After dominating the conversations for weeks, coronavirus seems to be falling off the popularity charts as netizens in the country went back to searching for topics like films and weather on Google in May.
According to Google search trends, the search volume for coronavirus in May was half of that in April even though the number of COVID-19 cases have continued to rise in the country.
Coronavirus dropped to 12th most searched topic overall during May, behind topics like Film, Meaning, News and Weather.
The top searches of the past three months show complete contrasts as the queries being asked on Google regarding coronavirus reduced drastically and starting February disease-themed movies and games went viral, followed by recipe-related searches and last month weather updates.
All these terms are consistently highly searched topics in India. This probably indicates that people are trying to return back to consumption patterns seen in the pre-COVID times.
An exception was cricket. With no tournaments being organised in wake of the pandemic, coronavirus was “five times more searched than cricket”, showed the trends.
The top trending search term overall for May was Lockdown 4.0, followed by Eid Mubarak.
Netizens also sought answers to questions like “Which disease is related to coronavirus?”, “Can asymptomatic people spread coronavirus?” and “Will lockdown extend after 17 May?”.
The Indian government had announced a nationwide lockdown on March 25, which was extended in the following weeks. The third and the fourth phase of the lockdown was imposed between May 4-17, and May 18-31, respectively.
On searches relating to coronavirus, Google saw volumes for “coronavirus lockdown zones Delhi” spike 1,800 per cent over the month, while “Italy coronavirus vaccine” saw 750 per cent jump.
The top trending topic related to coronavirus was Vaccine that witnessed 190 per cent increase in May, the data showed.
The state/union territory with the highest search interest for coronavirus over May is Goa, followed by Meghalaya, Chandigarh and Tripura.
Meanwhile, in April, according to Google search trends, recipe related searches hit a new record high, peaking on April 19.
With neighbourhood mithai shops shut because of COVID-19 lockdown, people have donned the chefs hat to make samosas, momos, jalebis and even golgappas at home with the help of the Internet.
The data showed searches for Chicken momo recipe spiked 4,350 per cent, while that for Mango ice cream recipe rose 3,250 per cent in April.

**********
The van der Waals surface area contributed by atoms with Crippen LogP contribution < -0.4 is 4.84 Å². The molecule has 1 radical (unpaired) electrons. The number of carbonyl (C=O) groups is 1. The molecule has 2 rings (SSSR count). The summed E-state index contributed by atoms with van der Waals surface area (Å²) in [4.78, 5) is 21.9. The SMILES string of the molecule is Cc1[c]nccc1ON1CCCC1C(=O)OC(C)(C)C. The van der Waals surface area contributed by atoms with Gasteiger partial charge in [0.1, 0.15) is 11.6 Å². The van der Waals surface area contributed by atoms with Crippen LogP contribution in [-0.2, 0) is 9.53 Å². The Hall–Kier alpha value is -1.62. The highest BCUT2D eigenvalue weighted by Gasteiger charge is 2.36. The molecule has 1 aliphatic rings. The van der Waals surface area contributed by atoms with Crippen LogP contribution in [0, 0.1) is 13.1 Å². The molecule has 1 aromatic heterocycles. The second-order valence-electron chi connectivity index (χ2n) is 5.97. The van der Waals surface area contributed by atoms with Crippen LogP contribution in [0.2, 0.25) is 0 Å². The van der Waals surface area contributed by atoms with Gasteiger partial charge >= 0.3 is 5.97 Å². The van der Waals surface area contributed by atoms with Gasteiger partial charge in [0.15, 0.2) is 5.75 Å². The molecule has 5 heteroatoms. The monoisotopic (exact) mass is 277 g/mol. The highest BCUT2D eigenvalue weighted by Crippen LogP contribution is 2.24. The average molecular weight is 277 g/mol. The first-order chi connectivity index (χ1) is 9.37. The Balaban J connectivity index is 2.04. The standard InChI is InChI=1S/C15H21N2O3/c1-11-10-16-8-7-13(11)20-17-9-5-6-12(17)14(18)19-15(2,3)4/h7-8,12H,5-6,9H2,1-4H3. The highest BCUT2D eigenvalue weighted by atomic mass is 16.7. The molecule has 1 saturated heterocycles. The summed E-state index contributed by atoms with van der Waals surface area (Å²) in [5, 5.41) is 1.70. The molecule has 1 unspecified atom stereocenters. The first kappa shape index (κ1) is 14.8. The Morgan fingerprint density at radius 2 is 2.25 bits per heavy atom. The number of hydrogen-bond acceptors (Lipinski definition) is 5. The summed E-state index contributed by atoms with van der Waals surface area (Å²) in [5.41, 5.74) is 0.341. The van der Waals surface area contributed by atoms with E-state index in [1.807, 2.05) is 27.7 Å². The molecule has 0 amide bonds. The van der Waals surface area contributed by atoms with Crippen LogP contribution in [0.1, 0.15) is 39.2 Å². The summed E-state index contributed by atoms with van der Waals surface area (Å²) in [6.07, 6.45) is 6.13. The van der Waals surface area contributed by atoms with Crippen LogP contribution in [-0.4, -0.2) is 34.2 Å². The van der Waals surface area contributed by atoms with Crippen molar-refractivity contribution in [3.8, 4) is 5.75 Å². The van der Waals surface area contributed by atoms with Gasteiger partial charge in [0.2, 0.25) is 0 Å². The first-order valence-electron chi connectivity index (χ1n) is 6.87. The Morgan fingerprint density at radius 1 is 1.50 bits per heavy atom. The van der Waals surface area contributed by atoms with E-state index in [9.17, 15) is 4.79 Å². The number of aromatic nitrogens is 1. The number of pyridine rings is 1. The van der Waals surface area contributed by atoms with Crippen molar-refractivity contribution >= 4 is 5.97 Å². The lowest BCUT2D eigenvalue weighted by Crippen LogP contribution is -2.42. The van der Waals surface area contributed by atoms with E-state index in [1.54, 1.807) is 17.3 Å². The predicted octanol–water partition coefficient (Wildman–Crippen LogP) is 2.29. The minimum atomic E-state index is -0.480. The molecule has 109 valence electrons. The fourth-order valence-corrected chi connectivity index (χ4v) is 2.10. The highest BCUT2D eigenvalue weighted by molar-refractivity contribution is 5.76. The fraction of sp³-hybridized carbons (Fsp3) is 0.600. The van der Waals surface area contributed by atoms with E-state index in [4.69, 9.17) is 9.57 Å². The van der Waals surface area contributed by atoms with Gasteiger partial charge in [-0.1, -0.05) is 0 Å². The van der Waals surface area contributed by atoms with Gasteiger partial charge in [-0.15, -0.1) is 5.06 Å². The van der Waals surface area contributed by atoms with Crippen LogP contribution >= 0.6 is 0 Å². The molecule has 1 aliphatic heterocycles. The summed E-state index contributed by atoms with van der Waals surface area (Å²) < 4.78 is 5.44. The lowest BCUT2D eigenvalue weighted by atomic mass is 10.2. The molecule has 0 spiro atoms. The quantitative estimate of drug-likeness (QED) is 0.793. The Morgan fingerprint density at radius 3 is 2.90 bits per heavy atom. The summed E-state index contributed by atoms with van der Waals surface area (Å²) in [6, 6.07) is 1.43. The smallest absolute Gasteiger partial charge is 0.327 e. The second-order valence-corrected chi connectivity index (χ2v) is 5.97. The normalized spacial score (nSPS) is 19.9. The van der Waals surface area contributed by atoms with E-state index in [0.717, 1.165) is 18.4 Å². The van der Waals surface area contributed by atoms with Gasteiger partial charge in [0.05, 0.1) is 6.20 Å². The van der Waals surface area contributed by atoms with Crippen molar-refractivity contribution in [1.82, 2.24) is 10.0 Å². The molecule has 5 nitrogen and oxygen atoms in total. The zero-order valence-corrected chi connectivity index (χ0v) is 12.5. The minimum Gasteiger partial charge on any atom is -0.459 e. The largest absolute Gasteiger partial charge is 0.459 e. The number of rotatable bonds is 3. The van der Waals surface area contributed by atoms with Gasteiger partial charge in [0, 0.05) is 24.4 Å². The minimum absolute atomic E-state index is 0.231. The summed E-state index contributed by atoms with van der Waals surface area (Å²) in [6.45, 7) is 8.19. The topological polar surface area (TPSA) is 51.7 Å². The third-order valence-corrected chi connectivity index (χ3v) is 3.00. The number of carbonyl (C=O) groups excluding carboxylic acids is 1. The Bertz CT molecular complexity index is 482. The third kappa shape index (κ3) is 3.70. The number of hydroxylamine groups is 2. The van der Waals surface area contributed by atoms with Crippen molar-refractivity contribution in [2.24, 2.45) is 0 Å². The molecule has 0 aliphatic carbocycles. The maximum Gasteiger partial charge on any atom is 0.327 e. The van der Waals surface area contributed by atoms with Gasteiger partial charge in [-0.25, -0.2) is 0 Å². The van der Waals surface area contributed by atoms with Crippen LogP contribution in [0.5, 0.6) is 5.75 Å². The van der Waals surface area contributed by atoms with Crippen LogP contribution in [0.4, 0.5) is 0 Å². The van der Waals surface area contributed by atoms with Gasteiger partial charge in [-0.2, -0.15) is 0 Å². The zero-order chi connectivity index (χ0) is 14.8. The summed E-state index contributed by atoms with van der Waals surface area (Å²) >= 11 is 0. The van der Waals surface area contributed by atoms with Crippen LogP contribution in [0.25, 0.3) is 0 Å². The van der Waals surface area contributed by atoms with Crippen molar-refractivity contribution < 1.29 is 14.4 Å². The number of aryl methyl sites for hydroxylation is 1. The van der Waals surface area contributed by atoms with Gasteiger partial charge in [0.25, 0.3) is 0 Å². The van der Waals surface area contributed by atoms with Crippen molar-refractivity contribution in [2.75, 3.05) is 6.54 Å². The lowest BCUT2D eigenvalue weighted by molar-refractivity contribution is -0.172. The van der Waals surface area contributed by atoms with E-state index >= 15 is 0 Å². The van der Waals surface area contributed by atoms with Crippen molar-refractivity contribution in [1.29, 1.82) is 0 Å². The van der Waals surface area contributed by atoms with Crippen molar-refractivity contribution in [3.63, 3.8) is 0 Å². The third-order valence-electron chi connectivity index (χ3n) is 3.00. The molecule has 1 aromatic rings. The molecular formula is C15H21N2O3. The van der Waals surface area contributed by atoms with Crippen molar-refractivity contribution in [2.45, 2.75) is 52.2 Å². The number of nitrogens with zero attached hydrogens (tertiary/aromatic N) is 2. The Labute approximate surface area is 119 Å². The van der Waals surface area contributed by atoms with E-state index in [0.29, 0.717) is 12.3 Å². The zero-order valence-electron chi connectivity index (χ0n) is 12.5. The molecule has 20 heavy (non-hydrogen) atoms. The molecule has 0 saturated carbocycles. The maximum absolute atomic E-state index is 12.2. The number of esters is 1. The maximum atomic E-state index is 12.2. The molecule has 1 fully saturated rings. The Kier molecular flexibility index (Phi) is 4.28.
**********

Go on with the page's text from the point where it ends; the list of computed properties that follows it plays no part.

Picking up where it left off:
Dalgona coffee – which became an online sensation as people shared photographs and videos of their creation on social media channels – saw a spike of 5,000 per cent on how to make the drink.
Interestingly, while cake topped the search tally for recipes during the month, people also looked for instructions around how to make samosa, jalebi, momos, dhokla, pani puri, dosa and paneer dishes.
Coronavirus was the third most searched topic in India during April – behind film and meaning that are consistently highly searched topics in the country.
However, compared with search interest in cricket – which is also a highly searched topic – coronavirus-related searches in the month were more than four times that of the average monthly volume for cricket.
The state with the highest search interest in April was from Meghalaya, followed by Tripura and Goa, the data showed.
Top trending searches included Coronavirus tips, Coronavirus prevention and lockdown as people searched for things like new guidelines for lockdown and how to get e-pass in lockdown.
While there were questions like will lockdown extend after 3 May and Is AC safe during coronavirus, people also sought answers to queries like How Kerala controlled coronavirus, How to wash vegetables coronavirus and When will lockdown end in India.
Netflix docuseries “Pandemic”, a look at how unprepared the world is for new viruses went viral due to its time of release in January this year.
Google searches worldwide for the series — as well as the “Plague” game and movie “Contagion” — have all skyrocketed in the last month.
Robert Bartholomew, a medical sociologist who explores mass hysteria says today’s non-stop news cycle pushes people to the internet to make sense of their fears.
“People are now in the habit of going online and subconsciously reducing their psychic stress through a quasi-ritualistic practice that involves using a keyboard,” he said.
“In the past, people might have gone to church and prayed, whereas today in a more secular age they go online and discuss their fears as a form of collective coping.”
(With inputs from agencies)